I hope this finds you well.
I am writing this letter to the members of our concierge medical practice, to keep communication flowing during an uncertain time. If we can help in any way, or if we haven’t seen you for a while and you’d like to re-establish care (which can be done via video depending on the situation), please send us a message here or call us.
We are all reading and hearing a lot about the SARS-CoV2 / COVID-19 situation. I’ve gotten, let’s say “dozens and dozens” (an understatement) of emails and messages from patients asking what to do, asking for prescriptions for meds they read might treat or prevent the new coronavirus, and generally expressing worry about what this all means for them, their families, the economy, and humans in general.
I won’t attempt to regurgitate the basic information that’s available from the CDC and other public health agencies. See https://www.cdc.gov/coronavirus/2019-ncov/index.html. Nonetheless I think the situation in the US is about to evolve into a much more inconvenient scenario and I’d like to communicate a few things.
1. Masks. Most likely useless to protect you from others since you also need the full hat, goggles, mask, gown, gloves and booties, and the skills to don and doff them without cross-contamination. Not practical outside an acute-care medical setting. If you are sick however, a mask may protect others from your droplets. And it might remind you not to touch your face.
2. Diagnosis. People will continue to get regular colds and flus during this COVID-19 scare. All that sneezes is not COVID. But having other infections also doesn’t exclude COVID-19 co-infection. This will be confusing. Available information suggests that COVID-19 symptoms in descending frequency include fever > cough > shortness of breath and that other symptoms are less common (but do happen). Runny nose and sneezing is usually not prominent.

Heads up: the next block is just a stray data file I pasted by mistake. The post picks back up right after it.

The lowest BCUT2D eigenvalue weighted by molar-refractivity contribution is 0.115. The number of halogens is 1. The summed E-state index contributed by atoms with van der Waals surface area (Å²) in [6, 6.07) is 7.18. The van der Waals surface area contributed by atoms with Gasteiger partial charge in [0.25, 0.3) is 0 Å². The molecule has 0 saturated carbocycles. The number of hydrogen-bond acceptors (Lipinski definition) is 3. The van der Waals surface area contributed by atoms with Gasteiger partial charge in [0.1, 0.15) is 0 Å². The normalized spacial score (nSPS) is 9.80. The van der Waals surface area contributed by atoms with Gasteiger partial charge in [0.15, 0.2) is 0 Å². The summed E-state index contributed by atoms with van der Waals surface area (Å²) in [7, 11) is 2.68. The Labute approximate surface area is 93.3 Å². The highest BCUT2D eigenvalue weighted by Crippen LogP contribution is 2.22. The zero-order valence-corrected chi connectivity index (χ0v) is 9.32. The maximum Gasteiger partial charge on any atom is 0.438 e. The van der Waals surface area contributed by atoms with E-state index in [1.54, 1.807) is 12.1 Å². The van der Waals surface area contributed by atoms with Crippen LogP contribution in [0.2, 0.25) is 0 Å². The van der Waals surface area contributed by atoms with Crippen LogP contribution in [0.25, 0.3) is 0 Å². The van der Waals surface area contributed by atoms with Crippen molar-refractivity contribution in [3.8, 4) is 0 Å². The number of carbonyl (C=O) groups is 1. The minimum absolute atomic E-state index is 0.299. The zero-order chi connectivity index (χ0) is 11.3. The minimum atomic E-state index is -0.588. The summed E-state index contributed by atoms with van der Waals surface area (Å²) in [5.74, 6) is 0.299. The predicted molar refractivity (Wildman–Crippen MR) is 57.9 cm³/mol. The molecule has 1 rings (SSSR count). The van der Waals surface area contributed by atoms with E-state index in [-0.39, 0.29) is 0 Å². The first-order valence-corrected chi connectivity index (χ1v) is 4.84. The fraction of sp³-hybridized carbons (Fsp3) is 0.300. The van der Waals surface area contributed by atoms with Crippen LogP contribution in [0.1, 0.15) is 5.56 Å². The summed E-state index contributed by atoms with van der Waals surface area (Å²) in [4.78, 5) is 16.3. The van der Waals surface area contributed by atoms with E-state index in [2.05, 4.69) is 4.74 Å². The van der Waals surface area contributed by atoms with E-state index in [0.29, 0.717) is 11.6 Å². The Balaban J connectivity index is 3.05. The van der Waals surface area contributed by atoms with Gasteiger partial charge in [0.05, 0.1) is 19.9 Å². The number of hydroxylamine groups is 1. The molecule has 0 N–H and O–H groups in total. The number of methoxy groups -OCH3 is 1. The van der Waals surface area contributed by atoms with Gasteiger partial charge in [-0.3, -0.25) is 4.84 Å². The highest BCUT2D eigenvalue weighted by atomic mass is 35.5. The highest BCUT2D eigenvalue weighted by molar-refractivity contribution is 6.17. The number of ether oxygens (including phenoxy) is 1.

3. Testing. COVID-19 testing is now available at commercial labs. We were hoping to get a bunch of swabs/vials this week, but alas the world seems to be out of the correct viral swabs and vials. Even the ERs are running low and using them only for critically ill patients needing hospital admission. The best sample is a deep nasopharyngeal swab which is hard to self-gather (or at least requires some coaching to do safely). We are actively working to provide a home COVID-19 testing service which would be available to a wider selection of people than are currently being offered testing in health care environments. Please inquire if you’d like more info about this.
4. Treatment. Currently there is no proven or even evidence-based treatment for COVID-19. There is an HIV med being studied, but it’s not commercially available. Chloroquine is being studied, but is unavailable in the US for over 2 years. Hydroxychloroquine works similarly (and has a similar side effect profile) to chloroquine, and we did acquire some just in case, but I’m currently not recommending self treatment since we don’t really understand the risk/benefit equation and I wouldn’t want someone to delay needed supportive care in a hospital trying out uncertain remedies at home. But this situation may evolve.